On 1 December, the division became the 27th Mechanized Division. It was reduced to regimental strength a year later.[9] In 1946, he served as a witness at the Tokyo War Crimes Tribunal.[7] Grebennik continued to command the division throughout these changes but returned to the Border Troops in August 1947. He was appointed deputy head of the Border Troops in the Transcarpathian Border District. Grebennik was appointed head of the Border Troops of the Ukrainian Border District in December. While in that position, he participated in the fighting against the Ukrainian Insurgent Army. Between 1950 and 1954, he was a deputy of the Supreme Soviet. In November 1951, Grebennik was appointed head of the border troops of the Leningrad District. He became a senior advisor to the Albanian Ministry of Interior Affairs in October 1953. Grebennik became the head of the 1st Department of the Main Directorate of Border and Internal Troops of the USSR in October 1956. During the crushing of the Hungarian Revolution of 1956 in Operation Whirlwind, Grebennik commanded the Soviet forces in the Budapest region and was wounded.[7][10] From April 1957, he was the chief of staff and first deputy chief of the KGB Border Troops. In July, he was promoted to lieutenant general and became the head of the KGB Border Troops in the Southwestern Frontier District. From January 1960, Grebennik was the head of the operational group of the KGB Border Troops in the Ukrainian Soviet Socialist Republic.[1][2]

In December 1961, Grebennik was discharged. He lived in Kiev and was a member of the Ukrainian People's Control Committee.[5] He died on 22 September 1974. Grebennik is buried in the Baikove Cemetery.[1][2] In 1978, his writings were posthumously published as "Хасанский дневник", or Khasan Diary in English.[11]


  1. 1.0 1.1 1.2 1.3 1.4 1.5 1.6 "Гребенник Кузьма Евдокимович : Министерство обороны Российской Федерации" [Grebennik Kuzma Yevdokimovich: Ministry of Defence of the Russian Federation]. encyclopedia.mil.ru (in Russian). Retrieved 2015-12-23.CS1 maint: unrecognized language (link)<templatestyles src="Module:Citation/CS1/styles.css"></templatestyles>
  2. 2.0 2.1 2.2 2.3 2.4 2.5 2.6 2.7 2.8 "Гребенник Кузьма Евдокимович" [Grebennik Kuzma Evdokimovich]. www.warheroes.ru (in Russian). Retrieved 2015-12-23.CS1 maint: unrecognized language (link)<templatestyles src="Module:Citation/CS1/styles.css"></templatestyles>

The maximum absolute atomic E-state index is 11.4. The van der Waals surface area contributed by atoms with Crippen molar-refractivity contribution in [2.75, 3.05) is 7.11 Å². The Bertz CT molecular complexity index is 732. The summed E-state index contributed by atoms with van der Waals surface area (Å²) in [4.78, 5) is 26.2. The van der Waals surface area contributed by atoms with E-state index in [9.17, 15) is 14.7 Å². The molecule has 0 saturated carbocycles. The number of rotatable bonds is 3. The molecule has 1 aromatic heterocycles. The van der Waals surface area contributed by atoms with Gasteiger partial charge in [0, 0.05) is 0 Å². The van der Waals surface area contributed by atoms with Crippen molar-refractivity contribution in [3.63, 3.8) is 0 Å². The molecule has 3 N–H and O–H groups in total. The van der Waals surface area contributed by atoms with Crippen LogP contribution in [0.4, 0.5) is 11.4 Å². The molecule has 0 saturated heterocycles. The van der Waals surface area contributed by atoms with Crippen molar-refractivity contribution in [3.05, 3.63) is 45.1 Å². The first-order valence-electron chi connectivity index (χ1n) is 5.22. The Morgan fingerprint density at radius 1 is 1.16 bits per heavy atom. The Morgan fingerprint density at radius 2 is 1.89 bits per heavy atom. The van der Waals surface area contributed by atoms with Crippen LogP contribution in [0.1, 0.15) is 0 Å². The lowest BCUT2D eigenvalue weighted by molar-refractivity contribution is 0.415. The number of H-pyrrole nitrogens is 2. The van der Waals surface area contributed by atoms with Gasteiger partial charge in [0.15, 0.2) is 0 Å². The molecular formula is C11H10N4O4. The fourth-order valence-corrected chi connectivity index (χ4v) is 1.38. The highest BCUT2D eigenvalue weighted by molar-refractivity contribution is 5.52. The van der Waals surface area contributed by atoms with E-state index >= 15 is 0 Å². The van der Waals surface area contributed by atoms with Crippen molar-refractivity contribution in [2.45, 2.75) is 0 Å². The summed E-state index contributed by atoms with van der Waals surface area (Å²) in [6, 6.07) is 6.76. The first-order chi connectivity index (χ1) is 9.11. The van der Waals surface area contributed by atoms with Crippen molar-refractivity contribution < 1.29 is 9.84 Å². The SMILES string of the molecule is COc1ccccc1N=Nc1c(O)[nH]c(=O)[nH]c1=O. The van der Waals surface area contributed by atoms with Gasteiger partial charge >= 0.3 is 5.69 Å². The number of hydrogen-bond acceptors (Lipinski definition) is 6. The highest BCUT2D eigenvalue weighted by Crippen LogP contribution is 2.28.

3. "Biography of Lieutenant-General Kuzma Evdokimovich Grebennik – (Кузьма Евдокимович Гребенник) (1900–1974), Soviet Union". www.generals.dk. Retrieved 2015-12-26.<templatestyles src="Module:Citation/CS1/styles.css"></templatestyles>
  4. Coox, Alvin D. (1990-01-01). Nomonhan: Japan Against Russia, 1939. Stanford University Press. ISBN 9780804718356.<templatestyles src="Module:Citation/CS1/styles.css"></templatestyles>
  5. 5.0 5.1 Andreyev, Andrey Matveyevich (1984). От первого мгновения — до последнего [From the first moment – until recently] (in Russian). Moscow: Voenizdat. p. 101.CS1 maint: unrecognized language (link)<templatestyles src="Module:Citation/CS1/styles.css"></templatestyles>
  6. Andreyev 1984, p. 100
  7. 7.0 7.1 7.2 ""Мой отец герой Советского Союза Кузьма Гребенник в 1938–м воевал вместе с маршалом..." [My father was a hero of the Soviet Union Kuzma Grebennik in 1938, fought with Marshal Blucher on the Lake Hasan, and after the war played in Tokyo witness at the trial of the major war criminals and became the prototype of one of the characters in the film]. fakty.ua (in Russian). Retrieved 2015-12-28.CS1 maint: unrecognized language (link)<templatestyles src="Module:Citation/CS1/styles.css"></templatestyles>
  8. Batov, Pavel Ivanovich (1974). В походах и боях [In the Campaigns and Battles] (in Russian). Moscow: Voenizdat.CS1 maint: unrecognized language (link)<templatestyles src="Module:Citation/CS1/styles.css"></templatestyles>
  9. Drogovoz, Igor (2001). Танковый меч страны советов [Soviet tank sword]. Moscow: ACT. pp. 81–83. ISBN 9851311332.<templatestyles src="Module:Citation/CS1/styles.css"></templatestyles>
  10. Schmidl, Erwin A.; Ritter, László (2006-01-01). The Hungarian Revolution 1956. Osprey Publishing. p. 24. ISBN 9781846030796.<templatestyles src="Module:Citation/CS1/styles.css"></templatestyles>
  11. Grebennik, Kuzma Evdokimovich; Muras, S.; Е, Khornzhy (1978-01-01). Хасанский дневник [Khasan Diary] (in русский). Dalenovost.<templatestyles src="Module:Citation/CS1/styles.css"></templatestyles>